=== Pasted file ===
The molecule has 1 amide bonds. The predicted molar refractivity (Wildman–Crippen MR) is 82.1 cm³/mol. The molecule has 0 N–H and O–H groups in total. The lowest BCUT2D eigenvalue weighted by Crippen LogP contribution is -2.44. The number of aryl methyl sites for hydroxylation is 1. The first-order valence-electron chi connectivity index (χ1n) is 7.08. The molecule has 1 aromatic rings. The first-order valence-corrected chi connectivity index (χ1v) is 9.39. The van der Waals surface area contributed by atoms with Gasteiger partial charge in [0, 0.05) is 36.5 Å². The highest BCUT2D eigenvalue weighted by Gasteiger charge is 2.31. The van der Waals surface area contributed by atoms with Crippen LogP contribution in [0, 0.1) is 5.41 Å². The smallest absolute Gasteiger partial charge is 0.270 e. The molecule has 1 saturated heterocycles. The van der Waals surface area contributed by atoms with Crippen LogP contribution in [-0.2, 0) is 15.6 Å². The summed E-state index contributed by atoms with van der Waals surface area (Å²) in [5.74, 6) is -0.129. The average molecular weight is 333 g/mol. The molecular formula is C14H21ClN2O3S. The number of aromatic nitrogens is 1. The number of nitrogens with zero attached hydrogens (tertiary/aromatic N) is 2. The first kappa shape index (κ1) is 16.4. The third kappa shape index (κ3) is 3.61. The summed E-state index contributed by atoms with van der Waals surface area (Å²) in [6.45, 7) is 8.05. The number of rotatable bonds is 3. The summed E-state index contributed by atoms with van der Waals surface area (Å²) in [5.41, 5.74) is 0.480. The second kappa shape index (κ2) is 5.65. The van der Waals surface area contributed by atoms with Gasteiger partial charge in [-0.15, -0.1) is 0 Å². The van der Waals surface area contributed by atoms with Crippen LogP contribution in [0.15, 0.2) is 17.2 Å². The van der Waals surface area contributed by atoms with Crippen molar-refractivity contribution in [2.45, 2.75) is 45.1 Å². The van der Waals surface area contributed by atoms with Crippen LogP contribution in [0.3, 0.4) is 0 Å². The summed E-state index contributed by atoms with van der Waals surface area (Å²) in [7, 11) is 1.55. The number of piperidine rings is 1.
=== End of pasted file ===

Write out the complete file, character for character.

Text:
The molecule has 1 amide bonds. The predicted molar refractivity (Wildman–Crippen MR) is 82.1 cm³/mol. The molecule has 0 N–H and O–H groups in total. The lowest BCUT2D eigenvalue weighted by Crippen LogP contribution is -2.44. The number of aryl methyl sites for hydroxylation is 1. The first-order valence-electron chi connectivity index (χ1n) is 7.08. The molecule has 1 aromatic rings. The first-order valence-corrected chi connectivity index (χ1v) is 9.39. The van der Waals surface area contributed by atoms with Gasteiger partial charge in [0, 0.05) is 36.5 Å². The highest BCUT2D eigenvalue weighted by Gasteiger charge is 2.31. The van der Waals surface area contributed by atoms with Crippen LogP contribution in [0, 0.1) is 5.41 Å². The smallest absolute Gasteiger partial charge is 0.270 e. The molecule has 1 saturated heterocycles. The van der Waals surface area contributed by atoms with Crippen LogP contribution in [-0.2, 0) is 15.6 Å². The summed E-state index contributed by atoms with van der Waals surface area (Å²) in [5.74, 6) is -0.129. The average molecular weight is 333 g/mol. The molecular formula is C14H21ClN2O3S. The number of aromatic nitrogens is 1. The number of nitrogens with zero attached hydrogens (tertiary/aromatic N) is 2. The first kappa shape index (κ1) is 16.4. The third kappa shape index (κ3) is 3.61. The summed E-state index contributed by atoms with van der Waals surface area (Å²) in [6.45, 7) is 8.05. The number of rotatable bonds is 3. The summed E-state index contributed by atoms with van der Waals surface area (Å²) in [5.41, 5.74) is 0.480. The second kappa shape index (κ2) is 5.65. The van der Waals surface area contributed by atoms with Gasteiger partial charge in [-0.15, -0.1) is 0 Å². The van der Waals surface area contributed by atoms with Crippen LogP contribution in [0.15, 0.2) is 17.2 Å². The van der Waals surface area contributed by atoms with Crippen molar-refractivity contribution in [2.45, 2.75) is 45.1 Å². The van der Waals surface area contributed by atoms with Crippen LogP contribution in [0.3, 0.4) is 0 Å². The summed E-state index contributed by atoms with van der Waals surface area (Å²) in [7, 11) is 1.55. The number of piperidine rings is 1.